The Security Council’s problems are symptomatic of its structure, expansion is not enough. It is necessary to break the grip of governments on institutional decisions. One proposal he made was that the SC (which decides its own procedures) should set up a wider democratic structure to offer opinions before the Council makes its decisions. At present, some subjects are never discussed, such as Kashmir


During questions/discussion Ross was asked about the non-aligned group of member states. He said that the EU had more clout; because of its numbers (and influence) if the EU was against something it didn’t pass. This is probably because none of the non-aligned group is a permanent member of the SC). On the responsibility to protect He said that the reality was being played out now in Darfur. The UK had supported the concept in Kosovo and Sierra Leone but because of Iraq the process was now “dead in the water”.


Asked if we really understand the nature of violence he replied that there is structural and cultural violence. The Foreign Office people are not acting in our name. There was a lack of idealism. He added, “when at the UN, I didn’t think I would be starving babies”. Replying to Keith Hindell who believed that the UN “had no stomach for confrontation” he said he still believed in sanctions, The moral behaviour of the UN has been weakened by Iraq. Stopping genocide should be a prime objective.


Ross made it clear that he criticised the Council for being about power, not about peace; power to get your way. He accused member states, especially the permanent five, for basing their policies on self-interest.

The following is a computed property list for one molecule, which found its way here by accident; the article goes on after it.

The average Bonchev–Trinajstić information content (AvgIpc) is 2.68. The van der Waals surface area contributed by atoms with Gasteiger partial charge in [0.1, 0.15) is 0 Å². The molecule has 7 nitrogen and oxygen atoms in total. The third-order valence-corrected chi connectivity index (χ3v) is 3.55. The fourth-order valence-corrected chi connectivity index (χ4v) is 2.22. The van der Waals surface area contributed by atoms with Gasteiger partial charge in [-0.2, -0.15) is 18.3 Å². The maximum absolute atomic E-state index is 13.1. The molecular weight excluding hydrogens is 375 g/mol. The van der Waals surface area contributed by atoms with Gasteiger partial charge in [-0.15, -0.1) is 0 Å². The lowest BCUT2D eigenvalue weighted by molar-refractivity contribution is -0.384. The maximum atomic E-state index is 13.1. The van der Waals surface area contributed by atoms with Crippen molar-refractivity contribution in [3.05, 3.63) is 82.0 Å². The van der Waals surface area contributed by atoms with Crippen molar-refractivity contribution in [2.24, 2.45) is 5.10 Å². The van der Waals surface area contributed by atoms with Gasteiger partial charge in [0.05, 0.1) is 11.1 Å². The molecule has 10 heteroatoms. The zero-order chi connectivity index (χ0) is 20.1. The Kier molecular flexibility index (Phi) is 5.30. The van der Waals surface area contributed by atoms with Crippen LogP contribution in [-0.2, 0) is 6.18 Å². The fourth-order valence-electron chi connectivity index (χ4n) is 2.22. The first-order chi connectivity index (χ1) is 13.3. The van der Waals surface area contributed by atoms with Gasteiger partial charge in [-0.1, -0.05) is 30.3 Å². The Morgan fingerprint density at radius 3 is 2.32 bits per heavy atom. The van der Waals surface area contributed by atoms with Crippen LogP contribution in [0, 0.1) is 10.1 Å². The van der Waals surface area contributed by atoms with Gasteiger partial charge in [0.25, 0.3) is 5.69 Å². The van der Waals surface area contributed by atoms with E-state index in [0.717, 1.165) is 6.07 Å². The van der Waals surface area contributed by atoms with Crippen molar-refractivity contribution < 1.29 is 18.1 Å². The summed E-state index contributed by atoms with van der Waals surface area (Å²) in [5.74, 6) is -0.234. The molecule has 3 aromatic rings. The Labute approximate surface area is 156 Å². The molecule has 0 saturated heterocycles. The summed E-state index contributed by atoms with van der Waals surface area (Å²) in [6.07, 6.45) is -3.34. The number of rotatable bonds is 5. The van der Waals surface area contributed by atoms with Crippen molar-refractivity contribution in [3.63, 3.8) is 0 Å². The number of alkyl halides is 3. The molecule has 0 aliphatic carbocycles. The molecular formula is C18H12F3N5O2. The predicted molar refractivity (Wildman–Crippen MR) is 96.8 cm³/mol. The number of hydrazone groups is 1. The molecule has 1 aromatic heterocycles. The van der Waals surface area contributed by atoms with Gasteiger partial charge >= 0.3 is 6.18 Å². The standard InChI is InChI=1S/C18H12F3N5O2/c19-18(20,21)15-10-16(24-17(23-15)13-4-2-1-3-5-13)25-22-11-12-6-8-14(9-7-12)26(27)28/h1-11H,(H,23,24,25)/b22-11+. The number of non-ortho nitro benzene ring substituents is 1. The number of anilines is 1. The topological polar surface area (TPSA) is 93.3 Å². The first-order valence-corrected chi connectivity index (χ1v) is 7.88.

Regional consultations were essential, especially if we wished to help Iran come to terms with its region. Finally, he said, “the foreign office exists in complete ignorance of the views of the people it represents”


Carne Ross’s experience in the British diplomatic service

(Extract from a ‘Guardian’ interview)


After five years controlling the sanctions against Iraq he began to realise that they were counterproductive. He says now “Sanctions were wrong and they harmed the wrong people, they did immeasurable damage to the Iraqi civilian population. We were conscious of the damage but did too little to address it… I am not proud of my own role in that because I was a vigorous defender of British policy in the Security Council. We would not have treated European or American people in that way”.


“I often thought as a British diplomat that the things I really wanted to do were help the people who were less privileged than us. I don’t believe in the received wisdom about what foreign policy is about. I don’t believe in things like British interests and the calculus of security and trade and all the rest of it. I think it’s mostly manufactured”.


‘Independent Diplomat’


With a Rowntree Trust grant he is able to fund ‘Independent Diplomat’ which is advising the current government of Kosovo and trying to publicise the plight of the people of Western Sahara. He wants to help emerging governments or “political groups struggling to make their voice heard”.


Notes by Jim Addington (chair) Action for UN Renewal


Action for UN Renewal (Patrons: Tony Benn, Bruce Kent and Caroline Lucas MEP) is the combination of the Forum for UN Renewal and Renew UN which began in 1993, before the UN’s 50th anniversary. They came together as a united campaign in the Millennium year. We aim to work with parliamentarians, the media and the general public to persuade the government to support the United Nations and the UN Charter. We demand the return of respect for the international rule of law.